Domestic tourism remains key to the resilience of the tourism sector, showing only a 10-60% reduction between August and December, as opposed to the 80-100% reduction in international tourism.
This is according to SA Tourism’s Road to Recovery Volume 2 report published this month.
The report highlights that domestic tourism resumed in late July 2020, and since then South Africa has seen total overnight trips recover, but only up to levels approximately 50% lower than in 2019.
Spikes of holiday travel occurred during October and business travel spiked in September and November. Overnight trips to visit friends and family (VFR) spiked shortly after domestic travel was opened, mostly likely as a result of accumulated demand during lockdown.
However, the effects of the second wave of COVID-19 infections and the associated regulations can be seen in the contraction in tourism which occurred during December, with total trips tapering to 60% lower than the year before.
The report shows that demand for day trips also still remains low, with most months seeing up to a 50% reduction in day trips taken.
“However, these trips contribute the most trips to the domestic tourism landscape. There is, therefore, significant potential for stimulating the tourism sector by resuming both overnight and day trips,” says ceo of SA Tourism, Sisa Ntshona.
According to the report, domestic airline travel closely mimics domestic travel patterns, showing a persistent reduction of between 50% and 80%. The recovery in domestic air travel, is, however, almost double that of regional and international air travel.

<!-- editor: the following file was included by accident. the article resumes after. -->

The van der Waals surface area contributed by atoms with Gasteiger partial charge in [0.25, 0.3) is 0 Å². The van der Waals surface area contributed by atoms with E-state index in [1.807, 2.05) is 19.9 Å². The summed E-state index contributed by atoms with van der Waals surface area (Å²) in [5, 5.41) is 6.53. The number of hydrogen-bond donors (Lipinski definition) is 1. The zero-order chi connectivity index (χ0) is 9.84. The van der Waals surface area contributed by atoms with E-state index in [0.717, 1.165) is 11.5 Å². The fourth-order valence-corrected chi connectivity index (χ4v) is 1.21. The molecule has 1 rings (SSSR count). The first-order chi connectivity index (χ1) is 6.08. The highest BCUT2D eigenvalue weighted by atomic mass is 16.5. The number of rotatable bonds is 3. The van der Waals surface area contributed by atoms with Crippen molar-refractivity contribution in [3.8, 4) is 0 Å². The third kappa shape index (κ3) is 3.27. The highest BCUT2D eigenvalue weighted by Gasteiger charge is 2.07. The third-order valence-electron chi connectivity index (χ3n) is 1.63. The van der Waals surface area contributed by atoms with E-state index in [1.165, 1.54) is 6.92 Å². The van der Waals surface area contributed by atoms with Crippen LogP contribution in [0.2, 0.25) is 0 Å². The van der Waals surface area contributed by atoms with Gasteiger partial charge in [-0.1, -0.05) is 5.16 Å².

Sisa says this indicates that the current reliance of the sector is skewed towards domestic movement.
In contrast, the number of light motor vehicles moving through toll gates across the country has steadily increased since April last year.
The report shows that since September, the number of light vehicles on the roads has only been 10% and 20% lower than in 2019, indicating a preference for road travel as opposed to air.
Vax roll-out important
He adds that the recovery in international tourism recovery will strongly depend on the pandemic’s trajectories, travel restrictions, and vaccination developments.
“There is thus major risk in expecting that international travel will tangibly return during 2021. Instead, we as a sector and a community will continue working to seize the gap to re-imagine and redefine the role that domestic and regional tourism can play in the sector’s recovery,” says Sisa.
“Continued adherence to the strictest, world-class health protocols, and the promotion of South Africa’s diverse and affordable destinations to domestic and regional travellers will remain priorities for the industry.”
In SA’s February budget, the government announced a free mass vaccination campaign, for which R9bn has been allocated over the next two years.
“As this campaign rolls out and similar campaigns in priority source markets gain pace, South Africa will stand ready to welcome global travellers once again,” says Sisa.